Migration, Nationalism, and Welfare Explored in Two New Studies



By Linsey Maughan
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Issues surrounding migration in Africa and the relationship between migration and the welfare state in Europe and North America are examined in two new publications from Illinois Institute of Technology Professor of Political Science Patrick Ireland, who has conducted literature reviews on both topics and identified areas where further research is needed.

In “Ethnicity, Nationalism, and Migration in Sub-Saharan Africa” (Oxford Research Encyclopedia of International Studies, June 2021), Ireland explores critical cases of migration and broader regional patterns. Ireland compared research on migrants’ experiences across the continent and particularly in Côte d’Ivoire/Burkina Faso, South Africa/Lesotho, and Botswana for the study.

“What are called ‘tribes’ in Africa, those are a creation of the colonial powers,” Ireland says. “[Before colonialism] there wasn’t this hard-bound, ‘I’m this and you’re that’ distinction. This was designed by Europeans to divide and conquer—the boundaries were completely artificial. Those boundaries haven’t changed much since independence. What social scientists call ‘nations’ are when people on a territory feel like they belong together. The whole task in post-colonial African countries became to create that national feeling. And to do that, what ends up happening is that it has also often meant stressing who is part of the nation and who isn’t. That has led to xenophobia, attacks, and attempts to get rid of rivals.”

Ireland looked at research on the countries and regions ranging from pre-colonialism to the present, and found that the role of migration in the nations’ development has only recently begun to be examined.

“Despite the diversity of African migratory experiences, a common theme emerges: migrants have often served as pawns for governments that want to reduce internal ethnic divisions and strengthen national identity in countries that inherited artificial borders at independence,” he says. “Migrants and other ‘outsiders’ have been used to help integrate fragile nation-states.”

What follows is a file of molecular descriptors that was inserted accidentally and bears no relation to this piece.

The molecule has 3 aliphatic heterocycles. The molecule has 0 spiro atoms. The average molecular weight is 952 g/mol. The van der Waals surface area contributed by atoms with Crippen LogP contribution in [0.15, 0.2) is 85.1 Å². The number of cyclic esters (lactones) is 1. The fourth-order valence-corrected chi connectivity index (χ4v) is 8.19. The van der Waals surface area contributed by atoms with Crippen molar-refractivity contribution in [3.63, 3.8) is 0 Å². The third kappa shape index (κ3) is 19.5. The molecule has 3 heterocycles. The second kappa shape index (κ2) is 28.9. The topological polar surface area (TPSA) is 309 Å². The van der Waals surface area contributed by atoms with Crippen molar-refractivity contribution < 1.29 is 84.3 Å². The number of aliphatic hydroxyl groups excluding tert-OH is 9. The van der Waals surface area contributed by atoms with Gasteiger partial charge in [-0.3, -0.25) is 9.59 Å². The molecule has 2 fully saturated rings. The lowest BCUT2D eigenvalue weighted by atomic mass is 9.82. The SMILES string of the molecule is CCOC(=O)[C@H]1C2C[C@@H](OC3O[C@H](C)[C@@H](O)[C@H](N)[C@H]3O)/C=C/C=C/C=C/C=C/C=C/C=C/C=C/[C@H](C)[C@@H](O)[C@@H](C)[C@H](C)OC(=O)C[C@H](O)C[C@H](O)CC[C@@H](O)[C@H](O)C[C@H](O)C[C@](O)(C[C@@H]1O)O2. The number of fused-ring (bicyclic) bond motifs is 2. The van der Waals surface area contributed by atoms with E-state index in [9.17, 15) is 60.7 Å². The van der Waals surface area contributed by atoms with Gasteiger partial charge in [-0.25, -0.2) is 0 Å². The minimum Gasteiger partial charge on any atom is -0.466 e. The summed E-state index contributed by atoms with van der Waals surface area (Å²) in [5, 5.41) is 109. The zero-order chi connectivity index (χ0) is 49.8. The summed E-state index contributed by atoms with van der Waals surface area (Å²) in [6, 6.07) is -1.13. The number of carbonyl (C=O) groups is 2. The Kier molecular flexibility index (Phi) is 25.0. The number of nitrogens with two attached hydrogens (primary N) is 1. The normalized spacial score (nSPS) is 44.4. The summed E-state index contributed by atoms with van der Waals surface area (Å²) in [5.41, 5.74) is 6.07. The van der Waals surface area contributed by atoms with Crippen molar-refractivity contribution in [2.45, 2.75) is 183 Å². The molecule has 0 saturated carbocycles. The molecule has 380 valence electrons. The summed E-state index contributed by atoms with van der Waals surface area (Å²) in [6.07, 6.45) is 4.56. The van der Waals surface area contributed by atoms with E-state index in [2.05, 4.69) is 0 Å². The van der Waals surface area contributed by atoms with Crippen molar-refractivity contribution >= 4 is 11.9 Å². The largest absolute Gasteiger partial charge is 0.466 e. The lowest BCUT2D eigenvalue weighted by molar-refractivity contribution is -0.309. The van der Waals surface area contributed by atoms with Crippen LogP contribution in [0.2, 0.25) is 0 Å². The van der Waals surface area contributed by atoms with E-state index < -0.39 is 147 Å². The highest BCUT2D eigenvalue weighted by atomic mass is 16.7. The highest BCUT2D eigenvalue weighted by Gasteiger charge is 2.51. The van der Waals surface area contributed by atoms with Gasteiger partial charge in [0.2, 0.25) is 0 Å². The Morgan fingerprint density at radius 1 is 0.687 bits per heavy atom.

In “Migration, Diversity, and the Welfare State: Moving Beyond Attitudes” (Handbook on Migration and Welfare, January 2022), Ireland analyzes the scholarly debate over whether the growing ethnic, cultural, and religious diversity that migrants bring to North America and Europe is resulting in changes in public attitude and public policy regarding welfare benefits.

“I find that while a lot of [quantitative] research has been done on the effect of diversity on popular attitudes about who should receive social benefits, the crucial link between attitudes and public policies has not received enough attention,” he says. “And to take the next logical step means moving beyond policy outputs to real-world outcomes: how welfare delivery truly operates in diversifying societies.”

Ireland found that much research shows that in the United States, public support of welfare benefits has decreased as the country has diversified.

“Social benefits are more under attack when the people getting the benefits are viewed as not being from the same group as the people paying them,” Ireland says. “As the recipients of welfare are defined by right-wing populists as a mixed group of ‘undeserving’ people and not just ‘deserving’ white factory workers, support declines in the majority population. There are studies that have reached different findings for the U.S., however, and the picture in Canada and Western Europe is mixed.”

Ireland recommends that social scientists begin to incorporate more qualitative research into their work, rather than just statistics, to allow migrants to voice the stories of their own experiences.

“The actual treatment of legal migrants, refugees, recognized asylum seekers, and undocumented migrants cannot be left out of the picture,” he says. “It is not enough to stop at popular attitudes toward social spending. It is time for more analysts to come close enough to the ground at least to be able to see the marginalized, vulnerable people who are the reason for caring about this topic in the first place.”